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Fitness Program “Pre-hab”

The term “Pre-hab” was first introduced to me in early 2006 when I first met the author of ChiRunning, Danny Dreyer. Interesting how other authors have now decided to use the term also, but I am not surprised since it so accurately describes an alternate path we can take in our fitness programs. An overall objective of most fitness programs is to get moving and stay moving consistently. This can be any kind of fitness training; strength training, range of motion, sport, walking/hiking, running, etc.

The most common path we find ourselves on is unfortunately the re-hab path. Re-hab is what happens when our actions create resistance towards consistent forward progress. Re-hab can be anything from the slightest mental hesitation to what is necessary after a complex surgery. The risk is too our mobility; and to some degree when our mobility is compromised so is our health.

The other path is the “Pre-hab” path that results from a fitness “practice”. Pre-hab is preventative and offers a way to completely avoid the rehab path. Here are some potential physical and mental characteristics of each path.

Re-hab Path Characteristics:

  • A Mind over Body approach and hoping for the best
  • Increases apprehension, fatigue, discomfort, aches/pain, injury, and even surgery
  • External goal orientated, usually short term motivation
  • Accepts existing habits unconsciously without considering principle
  • Focused on training harder and just getting “through” the workout
  • Creates resistance leading to inconsistency; stop-go-stop-go …
  • Develops fear of the next re-hab event
  • Has a high potential for frustration

Pre-hab Path Characteristics:

  • A Mind/Body “practice” of self discovery, ie. ChiRunning.
  • Increases energy; and reduces chance of discomfort, aches/pains, injury, surgery
  • Internal process orientated, develops skills for long term success
  • Creates new supportive habits consciously based on principle
  • Focused on training smarter based on the body’s design, physics and nature; and getting something “from” the workout
  • Creates momentum, consistency and confidence
  • Develops a “knowing” on how to re-adjust the process before a small issue becomes a major event
  • Has a high potential for enjoyment and self satisfaction

As you move through life, the choices might once again resemble this analogy:

The re-hab option results in some forward progress then a pause with resistance, and repeat. Getting restarted is harder; and even harder as we get older. The pre-hab option, such as ChiRunning or ChiWalking, results in increasing potential as a function of increasing skill. Each incremental success gives us momentum and confidence to consider a slightly “bigger” experience. In short, we become more so we can experience more. This is what happens as we pass each test and each grade in school. If your life has been an ongoing process of learning, why would your fitness programs be any different?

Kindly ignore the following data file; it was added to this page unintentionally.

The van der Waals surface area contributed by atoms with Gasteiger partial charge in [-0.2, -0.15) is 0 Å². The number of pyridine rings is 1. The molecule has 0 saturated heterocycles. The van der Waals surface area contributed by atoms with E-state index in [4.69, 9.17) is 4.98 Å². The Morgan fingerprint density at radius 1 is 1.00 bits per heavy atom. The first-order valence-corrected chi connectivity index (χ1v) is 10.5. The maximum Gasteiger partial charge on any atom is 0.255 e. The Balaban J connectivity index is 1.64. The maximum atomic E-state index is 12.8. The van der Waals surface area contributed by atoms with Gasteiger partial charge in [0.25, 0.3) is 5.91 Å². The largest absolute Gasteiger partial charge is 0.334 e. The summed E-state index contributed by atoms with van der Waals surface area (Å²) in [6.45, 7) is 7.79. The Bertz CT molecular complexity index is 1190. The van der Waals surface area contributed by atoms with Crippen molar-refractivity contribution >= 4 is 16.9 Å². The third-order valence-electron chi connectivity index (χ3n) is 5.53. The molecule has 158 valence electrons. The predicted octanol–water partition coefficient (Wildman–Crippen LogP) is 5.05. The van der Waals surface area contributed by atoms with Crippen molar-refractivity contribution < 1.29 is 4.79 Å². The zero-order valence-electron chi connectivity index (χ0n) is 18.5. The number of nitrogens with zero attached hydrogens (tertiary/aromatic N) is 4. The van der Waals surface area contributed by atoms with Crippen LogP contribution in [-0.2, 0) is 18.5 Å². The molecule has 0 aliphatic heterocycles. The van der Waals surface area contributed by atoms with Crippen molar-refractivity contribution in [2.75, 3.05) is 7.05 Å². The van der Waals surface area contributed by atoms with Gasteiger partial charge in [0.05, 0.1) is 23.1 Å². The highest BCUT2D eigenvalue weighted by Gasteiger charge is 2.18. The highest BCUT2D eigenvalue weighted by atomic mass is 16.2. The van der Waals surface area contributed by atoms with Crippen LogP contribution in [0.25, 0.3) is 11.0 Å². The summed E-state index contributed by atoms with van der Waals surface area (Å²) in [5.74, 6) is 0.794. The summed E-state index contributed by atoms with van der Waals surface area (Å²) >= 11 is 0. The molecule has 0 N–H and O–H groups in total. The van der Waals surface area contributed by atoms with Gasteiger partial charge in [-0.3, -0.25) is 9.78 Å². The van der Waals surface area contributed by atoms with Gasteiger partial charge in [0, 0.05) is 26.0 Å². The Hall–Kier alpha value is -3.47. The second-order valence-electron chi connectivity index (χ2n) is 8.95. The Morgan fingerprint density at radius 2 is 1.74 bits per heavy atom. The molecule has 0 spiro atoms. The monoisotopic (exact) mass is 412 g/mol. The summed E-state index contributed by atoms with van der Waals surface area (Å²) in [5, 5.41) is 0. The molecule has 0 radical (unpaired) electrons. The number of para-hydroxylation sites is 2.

The choice of a fitness and life path is of course, yours.

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David Stretanski is a holistic health, fitness and wellness coach and Certified ChiRunning®/ChiWalking® Instructor. For more information on David, please see his About Me,Contact page or his website at http://www.eChiFitness.com.

ChiRunning® and ChiWalking® are registered trademarks of ChiLiving, Inc.

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Posted on Monday, Mar. 28th 2011 4:39 PM | by echifitness | in All, Barefoot/Minimalist, ChiRunning, ChiWalking, Fitness, Wellness | 2 Comments »

2 Comments on “Fitness Program “Pre-hab””

  1. Eric Tobias Says:

    Re-Hab? I thought that ChiRunning should not get you hurt? I am saying that with “tongue in cheek”. I have been working on ChiRunner for more than a year. I definitely have a lot more to learn but I have not seen ChiRunning preventing me from being injured, mainly the hamstrings and calves. I guess no matter how much ChiRunning is supposed to decrease the possibility of being injured so many other contributing factors come into play, i.e., not warming up on a cold day before races or speed workouts or increasing ones mileage too drastically. It may be hard to remove running form from the other factors when talking about injuries. That is my only problems with ChiRunning; it does not decrease my quantity of injuries, which is frustrating.

  2. echifitness Says:

    Eric,
    I assume you realize that ChiRunning is the Pre-hab path and not the Re-hab path.

    If you have been practicing ChiRunning for some time and still getting injured, then the Q is what adjustments to your technique or your program are necessary to avoid them?

    ChiRunning utilizes principles for reducing hamstring effort, reducing lower leg/calf effort, warming up into any run, doing speed intervals via technique (and not muscle) and how to increase mileage safely (ie. via body sensing and 10% concept). Have you received feedback from a certified instructor on your implementation of these principles?

    An injury can be the result of many interconnected factors. Not addressing one factor does not make another factor the “problem”.

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